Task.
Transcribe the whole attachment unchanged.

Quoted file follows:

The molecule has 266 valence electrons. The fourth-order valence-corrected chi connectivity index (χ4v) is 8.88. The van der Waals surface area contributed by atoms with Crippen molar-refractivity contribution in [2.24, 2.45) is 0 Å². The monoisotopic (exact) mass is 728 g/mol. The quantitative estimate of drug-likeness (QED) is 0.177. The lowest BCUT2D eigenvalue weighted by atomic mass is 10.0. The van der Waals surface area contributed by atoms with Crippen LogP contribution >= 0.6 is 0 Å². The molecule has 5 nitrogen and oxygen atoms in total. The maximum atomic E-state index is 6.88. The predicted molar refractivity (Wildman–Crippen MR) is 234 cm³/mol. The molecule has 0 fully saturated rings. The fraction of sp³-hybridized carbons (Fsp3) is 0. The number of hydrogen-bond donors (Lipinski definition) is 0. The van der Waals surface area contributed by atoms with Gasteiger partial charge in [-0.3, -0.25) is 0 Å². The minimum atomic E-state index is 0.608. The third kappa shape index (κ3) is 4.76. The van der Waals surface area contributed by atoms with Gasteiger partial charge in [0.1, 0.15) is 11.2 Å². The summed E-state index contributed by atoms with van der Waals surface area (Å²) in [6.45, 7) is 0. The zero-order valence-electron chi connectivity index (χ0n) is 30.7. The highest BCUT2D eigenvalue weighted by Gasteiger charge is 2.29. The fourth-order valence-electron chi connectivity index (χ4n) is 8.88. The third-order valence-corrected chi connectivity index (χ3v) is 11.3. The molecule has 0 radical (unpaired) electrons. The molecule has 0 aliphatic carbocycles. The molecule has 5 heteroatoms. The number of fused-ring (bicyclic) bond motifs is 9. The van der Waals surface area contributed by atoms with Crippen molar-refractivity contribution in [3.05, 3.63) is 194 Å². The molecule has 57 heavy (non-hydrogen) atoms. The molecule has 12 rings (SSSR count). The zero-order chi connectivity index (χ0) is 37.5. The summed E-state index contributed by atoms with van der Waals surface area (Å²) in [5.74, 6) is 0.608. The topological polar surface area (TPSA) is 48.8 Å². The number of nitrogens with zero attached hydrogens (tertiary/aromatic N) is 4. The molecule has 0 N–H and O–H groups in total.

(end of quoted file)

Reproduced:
The molecule has 266 valence electrons. The fourth-order valence-corrected chi connectivity index (χ4v) is 8.88. The van der Waals surface area contributed by atoms with Crippen molar-refractivity contribution in [2.24, 2.45) is 0 Å². The monoisotopic (exact) mass is 728 g/mol. The quantitative estimate of drug-likeness (QED) is 0.177. The lowest BCUT2D eigenvalue weighted by atomic mass is 10.0. The van der Waals surface area contributed by atoms with Crippen LogP contribution >= 0.6 is 0 Å². The molecule has 5 nitrogen and oxygen atoms in total. The maximum atomic E-state index is 6.88. The predicted molar refractivity (Wildman–Crippen MR) is 234 cm³/mol. The molecule has 0 fully saturated rings. The fraction of sp³-hybridized carbons (Fsp3) is 0. The number of hydrogen-bond donors (Lipinski definition) is 0. The van der Waals surface area contributed by atoms with Gasteiger partial charge in [-0.3, -0.25) is 0 Å². The minimum atomic E-state index is 0.608. The third kappa shape index (κ3) is 4.76. The van der Waals surface area contributed by atoms with Gasteiger partial charge in [0.1, 0.15) is 11.2 Å². The summed E-state index contributed by atoms with van der Waals surface area (Å²) in [6.45, 7) is 0. The zero-order valence-electron chi connectivity index (χ0n) is 30.7. The highest BCUT2D eigenvalue weighted by Gasteiger charge is 2.29. The fourth-order valence-electron chi connectivity index (χ4n) is 8.88. The third-order valence-corrected chi connectivity index (χ3v) is 11.3. The molecule has 0 radical (unpaired) electrons. The molecule has 0 aliphatic carbocycles. The molecule has 5 heteroatoms. The number of fused-ring (bicyclic) bond motifs is 9. The van der Waals surface area contributed by atoms with Crippen molar-refractivity contribution in [3.05, 3.63) is 194 Å². The molecule has 57 heavy (non-hydrogen) atoms. The molecule has 12 rings (SSSR count). The zero-order chi connectivity index (χ0) is 37.5. The summed E-state index contributed by atoms with van der Waals surface area (Å²) in [5.74, 6) is 0.608. The topological polar surface area (TPSA) is 48.8 Å². The number of nitrogens with zero attached hydrogens (tertiary/aromatic N) is 4. The molecule has 0 N–H and O–H groups in total.